WALKING THE TALK
John Michael McDonagh says after the success of The Guard, the pressure was off for Calvary
BEING frank, funny and opinionated has given Calvary writer/director John Michael McDonagh grief in the past. The London-born auteur ripped apart Ned Kelly director Gregor Jordan and the studio for reportedly destroying his screenplay for the 2003 drama starring the late Australian actor Heath Ledger.
He has also said it pushed him into becoming a director, so he wouldn’t have a similar experience.
As a result, he needed to show he wasn’t all talk when it came to his 2011 directorial debut The Guard.
“All the pressure was on The Guard, because I bad-mouthed (director) Gregor Jordan and my experience on Ned Kelly,” he says. “You have to make a good film. If you make a crap film, it makes everything you said about that director you didn’t get along with bulls***, because it’s like you couldn’t do any better anyway.”
Luckily for him then, that audiences loved The Guard, a buddy-cop comedy with Brendan Gleeson and Don Cheadle, which became the most commercially successful independent Irish film.
“When The Guard became a hit, it was just a relief. Then for (follow-up) Calvary, I didn’t feel any pressure at all,” he says.
Gleeson again stars in McDonagh’s blackly comic Calvary, playing a priest theatened with murder during confession and given a week to live by a parishioner.
“Toward the end of shooting on The Guard, Brendan and I had been talking about the idea of doing a film about a good man, which became a good priest,” he says.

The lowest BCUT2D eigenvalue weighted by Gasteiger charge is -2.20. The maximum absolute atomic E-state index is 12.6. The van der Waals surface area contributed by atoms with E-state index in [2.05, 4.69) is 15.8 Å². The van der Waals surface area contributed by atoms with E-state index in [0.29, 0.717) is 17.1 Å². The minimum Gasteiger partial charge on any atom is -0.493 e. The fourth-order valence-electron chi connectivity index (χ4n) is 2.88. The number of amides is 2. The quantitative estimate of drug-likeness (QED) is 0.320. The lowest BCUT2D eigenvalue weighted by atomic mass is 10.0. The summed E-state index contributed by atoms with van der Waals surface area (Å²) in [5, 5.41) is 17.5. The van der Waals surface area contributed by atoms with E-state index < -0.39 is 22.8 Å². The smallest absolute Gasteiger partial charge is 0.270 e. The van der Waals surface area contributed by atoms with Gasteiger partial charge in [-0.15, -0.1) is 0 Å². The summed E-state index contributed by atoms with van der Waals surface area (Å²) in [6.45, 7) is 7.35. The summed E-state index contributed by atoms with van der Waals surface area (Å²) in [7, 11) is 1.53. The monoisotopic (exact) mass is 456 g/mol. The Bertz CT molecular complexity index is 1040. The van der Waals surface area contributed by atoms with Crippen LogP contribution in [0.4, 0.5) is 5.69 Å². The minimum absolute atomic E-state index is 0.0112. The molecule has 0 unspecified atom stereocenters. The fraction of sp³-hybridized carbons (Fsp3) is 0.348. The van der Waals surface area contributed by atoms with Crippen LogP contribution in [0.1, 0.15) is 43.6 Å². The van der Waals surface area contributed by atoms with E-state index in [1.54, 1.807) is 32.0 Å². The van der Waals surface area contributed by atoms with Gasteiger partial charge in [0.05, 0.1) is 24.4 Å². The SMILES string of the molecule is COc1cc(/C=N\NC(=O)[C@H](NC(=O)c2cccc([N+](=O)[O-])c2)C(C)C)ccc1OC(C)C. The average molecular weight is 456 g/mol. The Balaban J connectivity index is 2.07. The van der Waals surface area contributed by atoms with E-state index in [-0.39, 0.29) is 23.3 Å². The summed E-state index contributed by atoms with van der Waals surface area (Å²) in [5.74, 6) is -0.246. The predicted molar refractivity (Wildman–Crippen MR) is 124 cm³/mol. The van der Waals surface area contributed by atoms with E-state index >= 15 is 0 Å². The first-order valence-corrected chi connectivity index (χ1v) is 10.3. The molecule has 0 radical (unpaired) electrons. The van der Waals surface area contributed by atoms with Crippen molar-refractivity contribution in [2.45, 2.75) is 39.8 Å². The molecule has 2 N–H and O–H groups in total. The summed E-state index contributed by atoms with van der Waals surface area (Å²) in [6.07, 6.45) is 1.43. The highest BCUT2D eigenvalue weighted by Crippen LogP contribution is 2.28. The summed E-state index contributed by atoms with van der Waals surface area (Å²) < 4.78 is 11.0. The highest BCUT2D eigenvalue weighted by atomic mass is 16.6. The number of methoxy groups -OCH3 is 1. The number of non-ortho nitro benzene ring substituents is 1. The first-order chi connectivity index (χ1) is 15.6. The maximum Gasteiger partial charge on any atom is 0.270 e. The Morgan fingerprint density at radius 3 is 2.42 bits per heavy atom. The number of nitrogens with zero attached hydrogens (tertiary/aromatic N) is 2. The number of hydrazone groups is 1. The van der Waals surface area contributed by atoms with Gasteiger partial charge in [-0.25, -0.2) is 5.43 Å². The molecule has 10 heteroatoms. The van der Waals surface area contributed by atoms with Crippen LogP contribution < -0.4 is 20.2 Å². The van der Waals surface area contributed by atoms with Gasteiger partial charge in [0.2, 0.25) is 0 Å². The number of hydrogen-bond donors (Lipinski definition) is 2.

“I thought there would be a lot of movies made about scandals in the Church, about bad priests and I thought, ‘well, before all those come out we should flip it on its head and make a film about a good priest’. That was sort of a starting point.”
McDonagh envisions it as the second part of a trilogy.
“The third film we’re going to make is about a paraplegic. So that’ll be the three Ps: a policeman, a priest and a paraplegic,” he says.
“I call it the glorified suicide trilogy, because they all go to a final confrontation at the end that may or may not end badly and it’s almost a suicidal situation. I can see the box set now.”
McDonagh is the first to admit Calvary isn’t as “broadly audience friendly” as The Guard. It deals with some pretty serious subject matter – abuse in the Church, domestic violence, financial issues in Ireland and adultery.
But alongside a cast including Gleeson, Game of Thrones’ Aidan Gillen, and Chris O’Dowd, it also still has a lot of McDonagh’s trademark humour, which he’s not about to censor any time soon.
“I just assume an audience is like me and they’ll either like the sense of humour, or they won’t,” he says.
“If they don’t like it, they’re the type of person I’d meet at a party and probably not like anyway.”
Calvary is showing in cinemas now